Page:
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What is Arbitration?

Arbitration is a method of resolving disputes outside of court where the dispute is referred to one or more arbitrators who make a binding decision. In choosing arbitration over court proceedings, the parties opt for a process that is neutral, confidential, time and cost efficient, flexible, and with a globally enforceable outcome. One of the key differences between arbitration and traditional court proceedings is that the former is based on consensus. This means that parties must choose in favour of arbitration. This choice can be made in the original contract between the parties (in what is often referred to as an arbitration clause), in an international treaty, or at any time after the dispute has arisen (in a so-called submission agreement). The parties’ expression of consent to be bound by the arbitration process often contains language as to how that process must be conducted. For example, arbitration clauses typically include the language of the proceedings, where in the world the arbitration takes place, and which substantive laws apply. Another aspect that arbitration clauses often address is the arbitral institution (commonly referred to as ‘arbitration centre’) in charge of managing the proceedings.

Arbitration centres and their role in the arbitral process

Arbitration is an inherently flexible dispute resolution mechanism built on party agreement. The inevitable consequence is that there are a lot of choices to be made. What is the timeline for rendering a decision? How are arbitrators selected? What happens if one of the arbitrators resigns? What if a third party wants to join the proceedings? To avoid having to draft 50-page arbitration clauses that answer all these questions, parties often choose to simply refer to an arbitration centre’s set of arbitration rules, which are made publicly available by the centres. Arbitration centres not only provide a framework that governs the procedural aspects of arbitrations, they also act as ‘administrators’ of the proceedings. The institutions oversee the arbitrations conducted under their wing, decide over certain challenges, appoint the arbitrators, scrutinize the decision of the arbitrators, etc. The Abu Dhabi International Arbitration Centre is one such institution. At arbitrateAD, we offer institutional arbitration services of the highest international standards. Our arbitration rules are geared towards efficiency and flexibility, and our case management team consists of renowned arbitration experts from across the globe. The fees associated with arbitrateAD arbitration are transparent and straightforward and can be consulted using our cost calculator.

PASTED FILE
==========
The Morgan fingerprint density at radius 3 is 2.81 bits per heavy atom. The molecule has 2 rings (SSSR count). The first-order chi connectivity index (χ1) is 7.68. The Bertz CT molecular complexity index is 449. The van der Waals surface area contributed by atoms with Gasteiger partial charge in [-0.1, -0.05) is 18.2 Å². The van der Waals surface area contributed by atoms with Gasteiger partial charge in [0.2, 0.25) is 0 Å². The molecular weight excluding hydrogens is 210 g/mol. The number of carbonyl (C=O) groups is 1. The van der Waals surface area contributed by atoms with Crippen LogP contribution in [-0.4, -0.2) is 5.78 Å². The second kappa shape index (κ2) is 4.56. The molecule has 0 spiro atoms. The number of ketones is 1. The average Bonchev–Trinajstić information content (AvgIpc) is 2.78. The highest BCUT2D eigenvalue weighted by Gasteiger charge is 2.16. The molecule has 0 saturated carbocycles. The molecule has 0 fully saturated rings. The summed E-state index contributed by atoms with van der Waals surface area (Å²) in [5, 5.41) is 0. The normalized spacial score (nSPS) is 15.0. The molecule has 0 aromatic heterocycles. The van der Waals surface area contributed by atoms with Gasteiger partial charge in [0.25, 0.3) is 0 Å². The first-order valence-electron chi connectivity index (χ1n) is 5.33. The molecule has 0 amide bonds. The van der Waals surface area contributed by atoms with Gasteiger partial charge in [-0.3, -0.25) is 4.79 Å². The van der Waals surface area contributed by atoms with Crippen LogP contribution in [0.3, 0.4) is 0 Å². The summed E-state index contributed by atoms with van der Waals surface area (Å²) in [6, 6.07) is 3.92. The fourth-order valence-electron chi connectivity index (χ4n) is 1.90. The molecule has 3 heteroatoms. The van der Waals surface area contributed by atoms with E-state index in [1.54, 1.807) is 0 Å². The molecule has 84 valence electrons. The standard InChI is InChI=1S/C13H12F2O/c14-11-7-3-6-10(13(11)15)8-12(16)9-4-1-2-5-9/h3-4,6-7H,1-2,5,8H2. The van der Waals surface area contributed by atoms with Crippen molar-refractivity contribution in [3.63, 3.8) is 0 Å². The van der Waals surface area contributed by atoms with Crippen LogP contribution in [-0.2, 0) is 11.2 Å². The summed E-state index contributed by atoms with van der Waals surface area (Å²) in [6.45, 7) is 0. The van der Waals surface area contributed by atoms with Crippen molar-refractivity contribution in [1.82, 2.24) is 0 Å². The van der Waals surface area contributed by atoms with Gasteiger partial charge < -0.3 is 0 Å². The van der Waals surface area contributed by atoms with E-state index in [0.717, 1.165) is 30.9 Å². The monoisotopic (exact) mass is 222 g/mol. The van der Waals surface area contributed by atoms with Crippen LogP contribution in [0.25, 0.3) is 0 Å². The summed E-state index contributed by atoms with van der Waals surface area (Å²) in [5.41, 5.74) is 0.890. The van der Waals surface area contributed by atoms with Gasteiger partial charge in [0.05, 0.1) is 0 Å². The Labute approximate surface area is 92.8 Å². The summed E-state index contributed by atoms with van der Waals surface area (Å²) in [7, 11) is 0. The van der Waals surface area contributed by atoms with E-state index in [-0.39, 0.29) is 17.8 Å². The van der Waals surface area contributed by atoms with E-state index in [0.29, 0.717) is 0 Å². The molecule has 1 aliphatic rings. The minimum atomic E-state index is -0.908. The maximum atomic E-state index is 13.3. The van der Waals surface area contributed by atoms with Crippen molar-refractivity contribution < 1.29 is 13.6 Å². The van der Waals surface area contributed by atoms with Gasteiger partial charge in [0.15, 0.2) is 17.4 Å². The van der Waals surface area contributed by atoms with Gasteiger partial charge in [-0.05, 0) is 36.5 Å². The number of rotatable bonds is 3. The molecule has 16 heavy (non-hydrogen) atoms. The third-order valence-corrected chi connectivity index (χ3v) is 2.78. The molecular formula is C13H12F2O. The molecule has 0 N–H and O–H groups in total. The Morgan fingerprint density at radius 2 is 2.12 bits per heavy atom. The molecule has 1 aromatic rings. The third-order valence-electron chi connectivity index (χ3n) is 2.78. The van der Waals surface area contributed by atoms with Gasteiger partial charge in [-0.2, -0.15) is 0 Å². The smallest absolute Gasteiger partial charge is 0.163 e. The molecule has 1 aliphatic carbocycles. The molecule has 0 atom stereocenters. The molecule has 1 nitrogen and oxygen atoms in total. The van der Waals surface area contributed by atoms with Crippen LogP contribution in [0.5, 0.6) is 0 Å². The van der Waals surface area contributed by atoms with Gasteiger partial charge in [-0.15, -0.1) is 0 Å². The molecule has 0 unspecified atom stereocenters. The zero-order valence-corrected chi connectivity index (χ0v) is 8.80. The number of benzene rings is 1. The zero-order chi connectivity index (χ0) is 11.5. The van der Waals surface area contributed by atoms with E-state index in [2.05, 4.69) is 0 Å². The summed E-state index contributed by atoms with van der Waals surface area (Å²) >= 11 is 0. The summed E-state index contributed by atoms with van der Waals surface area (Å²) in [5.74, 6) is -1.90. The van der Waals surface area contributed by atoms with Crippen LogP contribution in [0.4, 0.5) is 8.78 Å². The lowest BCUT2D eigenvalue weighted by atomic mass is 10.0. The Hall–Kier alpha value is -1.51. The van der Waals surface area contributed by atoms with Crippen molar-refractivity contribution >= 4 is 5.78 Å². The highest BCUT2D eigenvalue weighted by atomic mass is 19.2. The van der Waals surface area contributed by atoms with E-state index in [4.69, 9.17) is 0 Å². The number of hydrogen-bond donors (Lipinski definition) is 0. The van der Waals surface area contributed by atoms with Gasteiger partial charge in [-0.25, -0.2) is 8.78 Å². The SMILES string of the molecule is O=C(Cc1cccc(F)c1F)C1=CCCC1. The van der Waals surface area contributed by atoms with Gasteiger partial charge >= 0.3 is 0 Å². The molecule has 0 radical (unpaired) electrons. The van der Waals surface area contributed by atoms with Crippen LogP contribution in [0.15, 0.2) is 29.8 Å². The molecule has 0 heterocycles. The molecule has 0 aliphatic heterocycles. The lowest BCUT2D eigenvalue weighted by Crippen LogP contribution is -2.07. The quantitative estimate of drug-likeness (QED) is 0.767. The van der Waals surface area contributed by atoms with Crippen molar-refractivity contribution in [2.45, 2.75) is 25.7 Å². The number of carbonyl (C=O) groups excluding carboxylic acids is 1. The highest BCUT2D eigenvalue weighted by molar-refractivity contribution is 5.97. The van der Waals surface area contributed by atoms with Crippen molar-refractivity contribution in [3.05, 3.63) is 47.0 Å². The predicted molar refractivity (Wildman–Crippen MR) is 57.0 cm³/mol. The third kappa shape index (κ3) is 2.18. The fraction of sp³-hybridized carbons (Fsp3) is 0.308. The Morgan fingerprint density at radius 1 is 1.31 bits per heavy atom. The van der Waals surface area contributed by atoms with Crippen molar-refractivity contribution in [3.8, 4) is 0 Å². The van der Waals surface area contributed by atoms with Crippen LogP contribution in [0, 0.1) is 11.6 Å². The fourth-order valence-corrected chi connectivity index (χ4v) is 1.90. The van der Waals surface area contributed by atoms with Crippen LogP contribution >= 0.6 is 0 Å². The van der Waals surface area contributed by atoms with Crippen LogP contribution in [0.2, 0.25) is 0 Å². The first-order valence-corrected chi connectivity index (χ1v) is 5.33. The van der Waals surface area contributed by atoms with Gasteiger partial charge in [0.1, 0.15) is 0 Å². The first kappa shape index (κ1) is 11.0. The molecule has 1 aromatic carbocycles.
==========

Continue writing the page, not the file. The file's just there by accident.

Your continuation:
Unlike institutional arbitration, where a specific arbitral institution (like the Abu Dhabi International Arbitration Centre) administers the proceedings under a predetermined set of arbitration rules, ad hoc arbitration allows the disputing parties to create their own arbitration rules specifically tailored to their dispute. While ad hoc arbitration typically involves a do-it-yourself approach, parties can still opt for administrative support from an arbitral institution. This support might include assistance in appointing arbitrators, providing hearing facilities, offering secretarial services, or facilitating emergency arbitration. The Abu Dhabi International Arbitration Centre currently offers acting as appointing authority in ad hoc arbitrations. For more information, please reach out to info@arbitrateAD.ae.

The Abu Dhabi International Arbitration Centre will soon be offering state-of-the-art hearing rooms designed to cater to the evolving needs of the international arbitration community. Our new hearing facilities are being equipped with cutting-edge technology to accommodate virtual, hybrid, and in-person meetings. From secure document handling to digital recording systems, the hearing rooms will offer integrated technology tailored to your proceedings.